SET Monthly Issue September 2016

| September 6, 2016


Sector investing is smart.  It shields us from swoons, like we saw in the energy business a few years ago, and like we saw in financials and financial services earlier this year.  Harnessing your sector ETFs to an asset allocation strategy that supports your investing goals is a foundation for success.

So is thoughtful diversification.  This is why we recommended an ETF like our Aberdeen Chile Fund (CH) as a special opportunity that, in most cases, doesn’t warrant a significant share of your portfolio… but is a great way to add some extra income.

The Aberdeen Chile Fund pays a dividend with an 8.83% yield… a welcome change from the skimpy returns of bond funds.

But for income that’s less volatile, the road leads back to a familiar source of wealth, and that’s the world of dividend stocks.

This search for a safer source of income, where an ETF can play a larger role in your portfolio than a specialized issue such as The Aberdeen Chile Fund ETF, is why this month’s recommendation is the Vanguard High Dividend Yield ETF (VYM).


This ETF is a sound selection if you’re looking to play it safe with your income.  It mirrors the FTSE High Dividend Yield Index, which is made up of all U.S. dividend-paying stocks with one notable exception… there are no Real Estate Investment Trusts (REITs).

The holdings are determined by two factors… the dividend yield and market cap.  This builds on a portfolio of blue chip stocks such as ExxonMobil, General Electric, and Microsoft. 


Dividend-paying stocks have turned in a stronger long-term total return performance than stocks that don’t pay dividends.

This isn’t a short-term event… look at this from an 87-year perspective.

Total returns, averaged for annual performance, were 10.4% stronger from 1927-2014.

Dividend stocks do better than the overall market when interest rates are going up, and they also weather the storms of market volatility.

One of the benchmarks for measuring volatility is the VIX, which measures market expectations for near-term volatility in the S&P 500 stock index option prices.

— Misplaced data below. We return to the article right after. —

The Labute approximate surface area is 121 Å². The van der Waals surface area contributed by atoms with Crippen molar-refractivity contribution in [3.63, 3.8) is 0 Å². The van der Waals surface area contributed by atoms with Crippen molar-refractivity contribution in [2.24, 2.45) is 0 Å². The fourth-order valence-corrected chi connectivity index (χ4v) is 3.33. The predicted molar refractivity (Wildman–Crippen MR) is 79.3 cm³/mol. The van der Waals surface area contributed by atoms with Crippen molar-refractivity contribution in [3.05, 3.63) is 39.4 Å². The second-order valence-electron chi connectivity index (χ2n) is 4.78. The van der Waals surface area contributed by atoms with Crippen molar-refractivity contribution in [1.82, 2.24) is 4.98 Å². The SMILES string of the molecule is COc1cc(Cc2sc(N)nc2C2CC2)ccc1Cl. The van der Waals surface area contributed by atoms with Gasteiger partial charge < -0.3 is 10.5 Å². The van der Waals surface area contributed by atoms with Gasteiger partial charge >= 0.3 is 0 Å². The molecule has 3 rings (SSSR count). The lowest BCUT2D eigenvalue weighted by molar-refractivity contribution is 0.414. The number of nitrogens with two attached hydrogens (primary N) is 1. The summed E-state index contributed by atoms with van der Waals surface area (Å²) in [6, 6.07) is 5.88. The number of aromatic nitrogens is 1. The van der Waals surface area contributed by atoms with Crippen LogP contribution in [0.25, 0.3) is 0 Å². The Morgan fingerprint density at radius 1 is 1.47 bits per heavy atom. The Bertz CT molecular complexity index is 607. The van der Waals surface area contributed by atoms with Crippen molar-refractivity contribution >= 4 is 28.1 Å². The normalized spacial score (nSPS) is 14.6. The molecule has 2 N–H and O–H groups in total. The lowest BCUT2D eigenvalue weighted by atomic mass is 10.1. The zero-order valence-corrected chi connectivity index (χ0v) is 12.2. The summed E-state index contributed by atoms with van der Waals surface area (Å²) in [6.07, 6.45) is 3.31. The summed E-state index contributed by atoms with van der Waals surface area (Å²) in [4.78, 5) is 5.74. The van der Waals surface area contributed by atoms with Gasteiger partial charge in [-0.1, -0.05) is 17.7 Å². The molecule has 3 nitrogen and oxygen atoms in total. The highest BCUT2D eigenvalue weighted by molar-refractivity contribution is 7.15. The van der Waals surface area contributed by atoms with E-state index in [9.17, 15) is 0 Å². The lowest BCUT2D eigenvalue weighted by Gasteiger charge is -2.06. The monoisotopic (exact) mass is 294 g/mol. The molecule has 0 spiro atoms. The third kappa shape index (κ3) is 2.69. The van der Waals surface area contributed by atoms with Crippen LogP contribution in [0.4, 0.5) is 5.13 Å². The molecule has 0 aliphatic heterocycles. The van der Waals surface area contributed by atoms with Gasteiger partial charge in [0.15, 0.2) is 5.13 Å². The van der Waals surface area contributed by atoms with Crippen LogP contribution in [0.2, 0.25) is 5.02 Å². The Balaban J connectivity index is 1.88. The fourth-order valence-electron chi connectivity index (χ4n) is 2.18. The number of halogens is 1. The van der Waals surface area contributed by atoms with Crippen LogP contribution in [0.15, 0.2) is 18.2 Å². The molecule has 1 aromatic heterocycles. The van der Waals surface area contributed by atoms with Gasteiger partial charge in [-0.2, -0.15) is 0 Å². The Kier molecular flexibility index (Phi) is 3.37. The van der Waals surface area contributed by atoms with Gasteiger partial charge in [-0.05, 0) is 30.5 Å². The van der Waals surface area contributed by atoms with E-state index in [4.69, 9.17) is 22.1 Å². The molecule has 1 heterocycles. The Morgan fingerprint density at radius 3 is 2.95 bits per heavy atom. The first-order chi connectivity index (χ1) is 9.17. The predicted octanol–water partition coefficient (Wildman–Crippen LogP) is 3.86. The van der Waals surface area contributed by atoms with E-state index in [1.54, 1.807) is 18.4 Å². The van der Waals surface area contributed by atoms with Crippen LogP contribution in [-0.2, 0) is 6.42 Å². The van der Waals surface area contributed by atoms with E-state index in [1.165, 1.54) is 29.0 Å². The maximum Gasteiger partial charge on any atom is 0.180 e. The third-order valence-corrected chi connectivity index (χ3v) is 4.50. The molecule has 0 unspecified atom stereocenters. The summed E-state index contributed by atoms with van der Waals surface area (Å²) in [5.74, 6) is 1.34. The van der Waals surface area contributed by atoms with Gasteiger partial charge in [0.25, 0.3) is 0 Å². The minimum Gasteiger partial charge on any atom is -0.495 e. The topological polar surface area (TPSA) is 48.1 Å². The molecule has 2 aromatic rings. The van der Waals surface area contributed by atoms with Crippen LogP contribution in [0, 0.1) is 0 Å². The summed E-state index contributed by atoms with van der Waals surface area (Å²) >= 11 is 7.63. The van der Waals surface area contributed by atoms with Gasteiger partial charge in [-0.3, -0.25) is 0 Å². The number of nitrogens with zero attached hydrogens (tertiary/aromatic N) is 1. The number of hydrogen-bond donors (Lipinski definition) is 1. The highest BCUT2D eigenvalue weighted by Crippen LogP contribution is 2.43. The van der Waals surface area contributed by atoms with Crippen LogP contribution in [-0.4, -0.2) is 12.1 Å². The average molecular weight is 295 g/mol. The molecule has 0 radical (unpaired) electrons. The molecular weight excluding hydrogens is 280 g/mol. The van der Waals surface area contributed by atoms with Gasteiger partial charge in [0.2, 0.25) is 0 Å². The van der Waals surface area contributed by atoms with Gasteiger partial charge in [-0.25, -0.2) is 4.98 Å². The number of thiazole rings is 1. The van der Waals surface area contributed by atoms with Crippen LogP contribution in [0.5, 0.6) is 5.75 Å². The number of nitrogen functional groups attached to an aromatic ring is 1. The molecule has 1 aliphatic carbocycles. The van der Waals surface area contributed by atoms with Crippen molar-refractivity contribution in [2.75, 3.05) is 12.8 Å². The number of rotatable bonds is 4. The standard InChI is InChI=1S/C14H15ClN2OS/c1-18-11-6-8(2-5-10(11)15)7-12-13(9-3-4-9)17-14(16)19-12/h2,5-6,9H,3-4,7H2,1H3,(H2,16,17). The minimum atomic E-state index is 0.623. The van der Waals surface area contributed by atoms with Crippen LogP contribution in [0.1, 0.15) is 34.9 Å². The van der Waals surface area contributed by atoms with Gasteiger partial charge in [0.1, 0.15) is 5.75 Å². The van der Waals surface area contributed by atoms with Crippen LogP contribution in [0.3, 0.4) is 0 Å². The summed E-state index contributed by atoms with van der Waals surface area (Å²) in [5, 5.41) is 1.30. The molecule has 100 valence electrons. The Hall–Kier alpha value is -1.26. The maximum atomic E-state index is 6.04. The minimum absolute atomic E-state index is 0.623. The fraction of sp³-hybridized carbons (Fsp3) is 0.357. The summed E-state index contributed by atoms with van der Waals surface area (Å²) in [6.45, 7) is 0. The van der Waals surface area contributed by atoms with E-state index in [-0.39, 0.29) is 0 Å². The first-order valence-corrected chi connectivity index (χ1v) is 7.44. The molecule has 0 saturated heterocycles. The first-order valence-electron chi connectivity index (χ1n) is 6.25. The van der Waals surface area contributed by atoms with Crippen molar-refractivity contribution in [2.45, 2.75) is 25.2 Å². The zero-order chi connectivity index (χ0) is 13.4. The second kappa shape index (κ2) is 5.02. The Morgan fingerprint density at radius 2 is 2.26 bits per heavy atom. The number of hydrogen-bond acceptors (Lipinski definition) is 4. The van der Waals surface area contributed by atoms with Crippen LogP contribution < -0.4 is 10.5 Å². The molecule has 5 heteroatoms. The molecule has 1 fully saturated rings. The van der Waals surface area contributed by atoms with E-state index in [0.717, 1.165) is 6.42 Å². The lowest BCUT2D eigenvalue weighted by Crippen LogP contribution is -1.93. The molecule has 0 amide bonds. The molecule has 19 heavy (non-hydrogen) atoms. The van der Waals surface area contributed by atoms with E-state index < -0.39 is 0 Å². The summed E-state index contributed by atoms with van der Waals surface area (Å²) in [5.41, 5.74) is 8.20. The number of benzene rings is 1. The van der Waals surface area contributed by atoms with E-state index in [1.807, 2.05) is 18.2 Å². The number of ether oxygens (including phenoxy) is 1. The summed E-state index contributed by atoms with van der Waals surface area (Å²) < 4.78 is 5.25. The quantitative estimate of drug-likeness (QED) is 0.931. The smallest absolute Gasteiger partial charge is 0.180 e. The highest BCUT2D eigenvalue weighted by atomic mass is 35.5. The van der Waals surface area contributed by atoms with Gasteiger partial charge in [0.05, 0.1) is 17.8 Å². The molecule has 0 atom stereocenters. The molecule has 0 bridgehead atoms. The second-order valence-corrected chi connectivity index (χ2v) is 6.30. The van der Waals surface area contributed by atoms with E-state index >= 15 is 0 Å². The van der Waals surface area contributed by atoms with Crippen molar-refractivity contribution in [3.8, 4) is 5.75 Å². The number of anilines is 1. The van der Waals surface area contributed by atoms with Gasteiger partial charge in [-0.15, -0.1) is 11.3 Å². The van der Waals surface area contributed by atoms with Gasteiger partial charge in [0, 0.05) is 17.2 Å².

Months when the VIX is up more than 40%, which we often see when there’s a broad market decline, stocks that pay growing dividends historically outperform stocks that don’t pay dividends by close to 3%.

This raises another issue… whether or not the dividends grow.  Some stocks that pay dividends don’t increase them… not good, but not as bad as a stock that cuts its dividend.

When a cut happens, it’s an alarm bell signaling trouble ahead.  Dividend cuts almost always trigger a sharp drop in the share price.

There are rumblings that the major energy companies could be stretching themselves financially to pay their dividends.  This is not exactly a probable scenario, but something to keep in mind… big, safe, solid companies can falter.  Dividend distributions are not guaranteed, and the future is never a sure thing.

But what about right now?  Are we looking at the kind of market conditions that make sense for an investment in dividend stocks?  We can’t help but wonder…


It’s a good question to ask.  The entire market is expensive right now, and dividend stocks in particular, which historically have always commanded a premium price, are usually in the high rent district.

Curiously, right now they’re not.  This provides us with a rare opportunity to make a good deal on a quality investment.  It also gives us a way to minimize volatility.

Last month, we placed a high degree of importance on lessening the sting of volatility when we recommended the iShares MSCI Emerging Markets Minimum Volatility ETF (EEMV).

The Vanguard High Dividend Yield ETF gives you the same kind of protection.

What kind of a price do you pay?  A good way to measure this is to look at the P/E ratio, the price earnings ratio.

Right now, the overall market P/E is 18.  The P/E for The Vanguard High Dividend Yield ETF is 17.

And the actual dividend yield is 3.31%.


It’s not exactly front-page news that Vanguard ETFs are where investors typically get the best fees.  Expenses for The Vanguard High Dividend Yield ETF are 0.09%.  This is about one quarter of the category average.

The fund has been around since the fall of 2006.  It is one of the largest ETFs, with more than $15 billion in assets, which in itself doesn’t provide investors with any benefits.  But it underscores the thirst for income that’s in the equity market right now with bond yields so low.

The ETF squeaked out a modest return of 0.28% in 2015.  YTD in 2016, it is up 8.69%.


Ever since GE announced a dividend cut of 10 cents a share in 2009, investors in supposedly rock solid dividend stocks have been skittish.  And with good reason.

The types of stocks in this ETF are not exactly leading candidates for dividend cuts.  But there are no guarantees.

In our August update, we shared our concerns about productivity, and how declines in labor productivity could hurt a company’s ability to raise prices, increase margins, and drive higher profits.

When earnings skid dramatically, there may not be enough money in the bank for a company to pay the dividend.